Posted on March 11, 2016
The Old Exchange Building and Provost Dungeon, a national historic landmark located at the intersection of East Bay and Broad Street in downtown Charleston, South Carolina, has served many purposes for the city during its three hundred years.
These functions include: a jailhouse for hapless pirates, a customs and exchange building for a myriad of Atlantic goods entering the port city, a British-controlled dungeon harboring Revolutionary prisoners, a civic government institution where the South Carolina delegates who signed the Declaration of Independence were elected, the location of the the South Carolina convention which ratified the U.S. Constitution, and where George Washington was lavishly entertained for a week during his national post-Revolutionary war tour. However, a new role of the Old Exchange Building, equal in national significance to the aforementioned functions as well as critical to comprehending the local history of Charleston, has been researched and verified by Rice University Ph.D. candidate and research affiliate of the Old Exchange Building, Edwin C. Breeden.
On March 10th, 2016, Breeden and the Old Exchange Building unveiled an historic marker and museum exhibit dedicated to acknowledging and interpreting both the auctions and experiences of enslaved people in relation to the Old Exchange Building.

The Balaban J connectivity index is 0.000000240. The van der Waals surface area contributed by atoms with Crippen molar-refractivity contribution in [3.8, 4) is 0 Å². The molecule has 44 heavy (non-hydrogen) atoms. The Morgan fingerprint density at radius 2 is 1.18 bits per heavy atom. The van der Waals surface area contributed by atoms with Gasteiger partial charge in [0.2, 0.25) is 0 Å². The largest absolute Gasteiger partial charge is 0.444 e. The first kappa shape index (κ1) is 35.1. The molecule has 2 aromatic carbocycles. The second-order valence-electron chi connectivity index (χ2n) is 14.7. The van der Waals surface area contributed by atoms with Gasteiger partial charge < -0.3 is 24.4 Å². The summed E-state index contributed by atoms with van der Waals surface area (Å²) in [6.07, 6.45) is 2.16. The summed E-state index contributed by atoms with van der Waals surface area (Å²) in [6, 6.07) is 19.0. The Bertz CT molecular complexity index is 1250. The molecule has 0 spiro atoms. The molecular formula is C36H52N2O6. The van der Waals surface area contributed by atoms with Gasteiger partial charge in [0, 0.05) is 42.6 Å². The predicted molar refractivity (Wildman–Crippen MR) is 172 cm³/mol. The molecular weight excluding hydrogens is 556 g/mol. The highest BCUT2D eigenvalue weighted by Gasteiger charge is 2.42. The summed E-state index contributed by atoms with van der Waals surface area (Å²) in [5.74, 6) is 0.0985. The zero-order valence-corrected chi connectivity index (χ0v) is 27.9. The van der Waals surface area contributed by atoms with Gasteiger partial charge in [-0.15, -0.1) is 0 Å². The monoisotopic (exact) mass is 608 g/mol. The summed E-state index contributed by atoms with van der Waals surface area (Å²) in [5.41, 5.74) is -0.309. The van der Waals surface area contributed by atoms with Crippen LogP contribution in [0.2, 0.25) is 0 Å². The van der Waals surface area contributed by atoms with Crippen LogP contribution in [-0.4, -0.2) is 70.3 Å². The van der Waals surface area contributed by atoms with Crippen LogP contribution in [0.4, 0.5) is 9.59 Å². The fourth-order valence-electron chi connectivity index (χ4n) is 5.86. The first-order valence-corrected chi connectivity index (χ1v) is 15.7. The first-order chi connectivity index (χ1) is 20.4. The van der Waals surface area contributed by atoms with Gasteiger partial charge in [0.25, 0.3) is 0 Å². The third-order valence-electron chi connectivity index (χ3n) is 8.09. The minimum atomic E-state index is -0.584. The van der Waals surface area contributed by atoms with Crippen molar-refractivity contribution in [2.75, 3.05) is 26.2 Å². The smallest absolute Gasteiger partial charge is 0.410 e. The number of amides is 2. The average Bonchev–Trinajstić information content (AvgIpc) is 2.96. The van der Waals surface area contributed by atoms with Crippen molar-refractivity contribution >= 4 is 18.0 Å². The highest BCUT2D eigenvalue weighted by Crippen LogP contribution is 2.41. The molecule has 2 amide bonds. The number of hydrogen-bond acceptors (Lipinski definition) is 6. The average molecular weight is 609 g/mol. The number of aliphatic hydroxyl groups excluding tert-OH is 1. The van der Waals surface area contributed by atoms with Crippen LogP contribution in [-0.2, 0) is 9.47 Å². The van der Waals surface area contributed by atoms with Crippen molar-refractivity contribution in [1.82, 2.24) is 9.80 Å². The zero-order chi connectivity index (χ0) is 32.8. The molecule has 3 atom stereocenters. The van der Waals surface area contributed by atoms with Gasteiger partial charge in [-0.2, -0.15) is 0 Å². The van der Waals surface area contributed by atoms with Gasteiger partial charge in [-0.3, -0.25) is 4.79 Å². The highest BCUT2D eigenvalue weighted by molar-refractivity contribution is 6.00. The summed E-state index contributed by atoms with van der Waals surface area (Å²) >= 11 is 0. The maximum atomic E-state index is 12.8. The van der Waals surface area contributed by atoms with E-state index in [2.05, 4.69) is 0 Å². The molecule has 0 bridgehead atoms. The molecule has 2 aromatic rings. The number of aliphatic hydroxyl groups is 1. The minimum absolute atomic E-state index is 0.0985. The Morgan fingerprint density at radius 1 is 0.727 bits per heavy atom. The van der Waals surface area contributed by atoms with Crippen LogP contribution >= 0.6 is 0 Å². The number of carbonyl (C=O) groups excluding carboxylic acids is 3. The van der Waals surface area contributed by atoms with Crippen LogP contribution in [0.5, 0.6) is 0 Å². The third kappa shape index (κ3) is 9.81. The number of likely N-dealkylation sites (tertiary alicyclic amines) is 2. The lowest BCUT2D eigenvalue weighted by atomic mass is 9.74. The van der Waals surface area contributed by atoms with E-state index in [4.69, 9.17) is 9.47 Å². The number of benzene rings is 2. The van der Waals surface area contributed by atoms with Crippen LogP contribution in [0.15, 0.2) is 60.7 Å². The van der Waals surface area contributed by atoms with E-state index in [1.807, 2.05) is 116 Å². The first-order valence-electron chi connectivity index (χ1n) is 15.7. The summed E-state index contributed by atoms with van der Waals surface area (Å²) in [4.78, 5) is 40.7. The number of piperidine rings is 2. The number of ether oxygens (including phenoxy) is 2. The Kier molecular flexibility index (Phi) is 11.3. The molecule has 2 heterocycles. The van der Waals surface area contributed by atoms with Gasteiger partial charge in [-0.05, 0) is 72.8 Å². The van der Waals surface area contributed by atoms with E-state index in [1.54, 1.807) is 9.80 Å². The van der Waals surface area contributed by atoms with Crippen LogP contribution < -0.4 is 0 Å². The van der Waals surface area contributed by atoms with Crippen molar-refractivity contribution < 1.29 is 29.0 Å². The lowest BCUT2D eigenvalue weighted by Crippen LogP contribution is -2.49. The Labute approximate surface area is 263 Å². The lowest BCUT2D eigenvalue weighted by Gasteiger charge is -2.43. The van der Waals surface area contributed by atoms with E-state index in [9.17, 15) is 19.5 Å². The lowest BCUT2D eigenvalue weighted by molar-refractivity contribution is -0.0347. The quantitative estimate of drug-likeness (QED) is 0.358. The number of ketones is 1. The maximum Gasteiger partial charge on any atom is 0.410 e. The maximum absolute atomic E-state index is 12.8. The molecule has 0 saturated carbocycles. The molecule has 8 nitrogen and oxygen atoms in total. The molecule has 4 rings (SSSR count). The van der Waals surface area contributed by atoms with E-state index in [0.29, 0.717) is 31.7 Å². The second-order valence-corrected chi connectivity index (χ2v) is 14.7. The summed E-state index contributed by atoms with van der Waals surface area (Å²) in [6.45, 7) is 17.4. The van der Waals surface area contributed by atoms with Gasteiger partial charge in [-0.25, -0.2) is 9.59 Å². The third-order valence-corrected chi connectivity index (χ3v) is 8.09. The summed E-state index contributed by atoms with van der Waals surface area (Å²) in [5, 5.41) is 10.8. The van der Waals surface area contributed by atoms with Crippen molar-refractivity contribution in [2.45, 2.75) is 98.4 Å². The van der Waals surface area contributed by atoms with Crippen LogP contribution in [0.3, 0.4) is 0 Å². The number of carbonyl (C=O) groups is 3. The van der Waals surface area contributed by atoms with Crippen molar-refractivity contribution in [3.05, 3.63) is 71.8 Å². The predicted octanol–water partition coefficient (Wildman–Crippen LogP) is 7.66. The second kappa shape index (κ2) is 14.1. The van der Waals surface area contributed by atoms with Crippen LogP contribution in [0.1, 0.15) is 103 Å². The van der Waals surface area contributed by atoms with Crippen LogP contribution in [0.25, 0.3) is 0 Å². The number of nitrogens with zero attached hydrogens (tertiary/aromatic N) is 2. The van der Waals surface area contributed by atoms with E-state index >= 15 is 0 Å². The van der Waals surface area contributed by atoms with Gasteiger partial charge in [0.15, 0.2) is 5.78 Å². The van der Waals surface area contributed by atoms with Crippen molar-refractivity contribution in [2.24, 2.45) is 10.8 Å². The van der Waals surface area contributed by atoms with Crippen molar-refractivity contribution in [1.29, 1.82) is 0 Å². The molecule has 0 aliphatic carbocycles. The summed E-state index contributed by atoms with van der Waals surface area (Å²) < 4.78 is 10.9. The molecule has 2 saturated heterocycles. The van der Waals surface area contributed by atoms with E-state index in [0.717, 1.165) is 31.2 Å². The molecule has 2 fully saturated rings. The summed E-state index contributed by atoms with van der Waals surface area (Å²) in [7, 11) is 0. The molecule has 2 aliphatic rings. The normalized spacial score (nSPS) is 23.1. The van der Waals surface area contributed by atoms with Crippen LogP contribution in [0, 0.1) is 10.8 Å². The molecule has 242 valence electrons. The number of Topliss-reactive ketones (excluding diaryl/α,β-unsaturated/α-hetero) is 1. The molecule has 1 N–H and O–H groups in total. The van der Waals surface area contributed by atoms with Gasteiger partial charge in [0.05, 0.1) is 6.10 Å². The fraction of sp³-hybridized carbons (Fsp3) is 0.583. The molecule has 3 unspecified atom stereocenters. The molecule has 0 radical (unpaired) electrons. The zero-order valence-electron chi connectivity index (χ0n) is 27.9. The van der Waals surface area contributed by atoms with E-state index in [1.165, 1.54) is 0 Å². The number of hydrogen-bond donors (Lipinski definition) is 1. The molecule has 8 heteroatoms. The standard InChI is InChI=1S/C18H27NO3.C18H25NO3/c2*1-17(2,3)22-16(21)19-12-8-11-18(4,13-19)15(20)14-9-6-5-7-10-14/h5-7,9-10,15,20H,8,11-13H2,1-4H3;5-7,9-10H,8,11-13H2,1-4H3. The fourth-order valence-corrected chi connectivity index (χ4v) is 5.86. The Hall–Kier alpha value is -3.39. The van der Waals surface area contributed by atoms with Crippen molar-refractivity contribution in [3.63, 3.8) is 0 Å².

“The city of Charleston—its past, its present, and undoubtedly its future—cannot be fully understood apart from the institution of slavery, ” asserted Breeden, “The history of slavery in the United States likewise cannot be explained without at some point uttering the name ‘Charleston.’ This is especially true of the history of the slave trade in the U. S. Today, we unveil this marker so that, as visitors and locals walk around Charleston and enjoy its beautiful public space, they might remember how this history of slavery and the slave trade was once a fixture of that same public space: namely, in the form of the public slave auction.”
He continued, “One of the most frustrating parts of writing a marker like this is deciding everything you have to leave out. It is up to us as Charlestonians to actually tell that bigger story. At the Exchange, we’re still working to learn more about this site’s role in that story and improve how we share it with others, but we hope that this marker will not only aid us in doing so, but that it will be a tool for others to do the same, be they educators, tour guides, interpreters, or anyone else who wishes to contribute to the much broader and essential project of sharing a more complete, open, and honest history of our city with others.”
Please click here to view Breeden’s full remarks.